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Indigenous fire management: a conceptual model from literature

William D. Nikolakis, University of British Columbia; Gathering Voices Society
Emma Roberts, Gathering Voices Society

DOI: http://dx.doi.org/10.5751/ES-11945-250411

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Abstract

Culture influences how fire is perceived and managed in societies. An increasing risk of catastrophic wildfire has shifted political and academic attention on the use of Indigenous fire management (IFM) as an alternative to the common fire suppression paradigm. However, what is IFM? Here we conduct a conceptual framework analysis of scientific and scholarly literature to enhance our understanding of this complex global phenomenon. We present the five main concepts of IFM from literature and the relationships between them. This framework contributes to the development of a theory of IFM, examining the ontological, epistemological, and methodological issues within this evolving and dynamic phenomenon.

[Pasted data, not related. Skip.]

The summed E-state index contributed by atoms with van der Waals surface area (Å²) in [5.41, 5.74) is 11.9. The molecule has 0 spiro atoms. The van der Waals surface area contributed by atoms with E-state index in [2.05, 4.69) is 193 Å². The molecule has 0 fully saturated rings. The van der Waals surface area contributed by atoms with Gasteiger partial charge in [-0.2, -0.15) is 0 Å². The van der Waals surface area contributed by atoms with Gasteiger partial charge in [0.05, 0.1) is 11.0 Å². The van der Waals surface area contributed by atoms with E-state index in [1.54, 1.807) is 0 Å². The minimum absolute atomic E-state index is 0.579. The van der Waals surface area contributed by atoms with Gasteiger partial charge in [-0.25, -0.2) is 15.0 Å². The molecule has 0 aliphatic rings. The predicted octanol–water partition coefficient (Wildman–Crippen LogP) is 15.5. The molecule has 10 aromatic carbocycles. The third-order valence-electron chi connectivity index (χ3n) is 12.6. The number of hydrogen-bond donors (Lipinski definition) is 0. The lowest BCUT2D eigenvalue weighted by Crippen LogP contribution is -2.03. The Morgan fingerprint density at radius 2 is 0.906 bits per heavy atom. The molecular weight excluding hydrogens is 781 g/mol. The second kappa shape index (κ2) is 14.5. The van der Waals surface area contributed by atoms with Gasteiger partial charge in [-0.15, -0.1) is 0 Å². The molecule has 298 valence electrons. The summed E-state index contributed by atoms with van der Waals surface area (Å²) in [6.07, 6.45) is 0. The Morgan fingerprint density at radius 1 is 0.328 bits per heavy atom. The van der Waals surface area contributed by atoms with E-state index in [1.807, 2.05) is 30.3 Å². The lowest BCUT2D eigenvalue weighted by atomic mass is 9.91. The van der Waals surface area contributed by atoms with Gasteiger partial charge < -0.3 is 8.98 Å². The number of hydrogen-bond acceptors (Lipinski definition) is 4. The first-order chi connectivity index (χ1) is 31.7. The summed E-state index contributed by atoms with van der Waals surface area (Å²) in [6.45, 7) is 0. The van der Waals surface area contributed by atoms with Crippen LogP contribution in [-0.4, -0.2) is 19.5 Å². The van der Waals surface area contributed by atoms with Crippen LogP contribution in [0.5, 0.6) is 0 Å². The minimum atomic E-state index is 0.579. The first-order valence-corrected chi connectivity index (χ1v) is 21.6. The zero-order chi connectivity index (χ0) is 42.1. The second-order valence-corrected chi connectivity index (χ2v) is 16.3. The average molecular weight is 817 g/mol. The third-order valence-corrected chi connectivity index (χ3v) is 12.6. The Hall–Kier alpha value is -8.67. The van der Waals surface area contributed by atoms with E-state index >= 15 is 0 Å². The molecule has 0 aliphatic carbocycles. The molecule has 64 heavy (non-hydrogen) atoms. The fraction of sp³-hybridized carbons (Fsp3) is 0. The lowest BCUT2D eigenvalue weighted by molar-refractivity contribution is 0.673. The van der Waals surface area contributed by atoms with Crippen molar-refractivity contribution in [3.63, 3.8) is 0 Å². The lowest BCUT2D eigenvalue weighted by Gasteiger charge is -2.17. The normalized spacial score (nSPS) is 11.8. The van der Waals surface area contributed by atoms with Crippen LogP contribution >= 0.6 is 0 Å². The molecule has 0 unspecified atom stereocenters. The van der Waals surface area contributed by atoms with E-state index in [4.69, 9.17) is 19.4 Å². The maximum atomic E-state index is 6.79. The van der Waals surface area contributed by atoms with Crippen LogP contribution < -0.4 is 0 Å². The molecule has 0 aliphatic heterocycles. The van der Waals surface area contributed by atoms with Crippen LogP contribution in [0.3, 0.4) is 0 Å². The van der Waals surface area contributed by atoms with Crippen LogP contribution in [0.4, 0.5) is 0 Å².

Key words

conceptual analysis; fire ecology; fire management; Indigenous peoples

Copyright © 2020 by the author(s). Published here under license by The Resilience Alliance. This article is under a Creative Commons Attribution-NonCommercial 4.0 International License. You may share and adapt the work for noncommercial purposes provided the original author and source are credited, you indicate whether any changes were made, and you include a link to the license.

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Ecology and Society. ISSN: 1708-3087